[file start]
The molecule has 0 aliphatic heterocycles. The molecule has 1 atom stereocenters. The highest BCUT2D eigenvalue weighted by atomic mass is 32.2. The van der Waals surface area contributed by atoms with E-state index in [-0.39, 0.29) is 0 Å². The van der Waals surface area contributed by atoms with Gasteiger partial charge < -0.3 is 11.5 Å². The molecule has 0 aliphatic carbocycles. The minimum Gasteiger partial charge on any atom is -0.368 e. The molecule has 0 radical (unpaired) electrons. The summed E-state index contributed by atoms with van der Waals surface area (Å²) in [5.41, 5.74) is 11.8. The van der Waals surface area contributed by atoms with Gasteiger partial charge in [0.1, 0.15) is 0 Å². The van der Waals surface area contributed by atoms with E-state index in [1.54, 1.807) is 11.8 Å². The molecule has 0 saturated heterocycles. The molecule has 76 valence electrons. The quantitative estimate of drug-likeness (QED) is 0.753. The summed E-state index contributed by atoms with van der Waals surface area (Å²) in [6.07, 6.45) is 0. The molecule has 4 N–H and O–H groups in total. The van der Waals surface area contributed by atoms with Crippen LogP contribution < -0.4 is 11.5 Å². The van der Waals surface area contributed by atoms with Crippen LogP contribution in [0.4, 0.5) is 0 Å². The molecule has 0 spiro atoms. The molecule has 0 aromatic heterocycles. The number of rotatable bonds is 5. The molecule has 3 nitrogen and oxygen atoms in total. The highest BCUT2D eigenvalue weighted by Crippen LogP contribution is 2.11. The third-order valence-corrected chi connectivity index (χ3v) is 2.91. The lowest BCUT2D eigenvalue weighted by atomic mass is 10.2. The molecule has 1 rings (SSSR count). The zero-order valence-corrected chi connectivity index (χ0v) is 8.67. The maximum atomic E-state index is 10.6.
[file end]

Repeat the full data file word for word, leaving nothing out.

The molecule has 0 aliphatic heterocycles. The molecule has 1 atom stereocenters. The highest BCUT2D eigenvalue weighted by atomic mass is 32.2. The van der Waals surface area contributed by atoms with E-state index in [-0.39, 0.29) is 0 Å². The van der Waals surface area contributed by atoms with Gasteiger partial charge < -0.3 is 11.5 Å². The molecule has 0 aliphatic carbocycles. The minimum Gasteiger partial charge on any atom is -0.368 e. The molecule has 0 radical (unpaired) electrons. The summed E-state index contributed by atoms with van der Waals surface area (Å²) in [5.41, 5.74) is 11.8. The van der Waals surface area contributed by atoms with Gasteiger partial charge in [0.1, 0.15) is 0 Å². The van der Waals surface area contributed by atoms with E-state index in [1.54, 1.807) is 11.8 Å². The molecule has 0 saturated heterocycles. The molecule has 76 valence electrons. The quantitative estimate of drug-likeness (QED) is 0.753. The summed E-state index contributed by atoms with van der Waals surface area (Å²) in [6.07, 6.45) is 0. The molecule has 4 N–H and O–H groups in total. The van der Waals surface area contributed by atoms with Crippen LogP contribution < -0.4 is 11.5 Å². The van der Waals surface area contributed by atoms with Crippen LogP contribution in [0.4, 0.5) is 0 Å². The molecule has 0 spiro atoms. The molecule has 0 aromatic heterocycles. The number of rotatable bonds is 5. The molecule has 3 nitrogen and oxygen atoms in total. The highest BCUT2D eigenvalue weighted by Crippen LogP contribution is 2.11. The third-order valence-corrected chi connectivity index (χ3v) is 2.91. The lowest BCUT2D eigenvalue weighted by atomic mass is 10.2. The molecule has 1 rings (SSSR count). The zero-order valence-corrected chi connectivity index (χ0v) is 8.67. The maximum atomic E-state index is 10.6.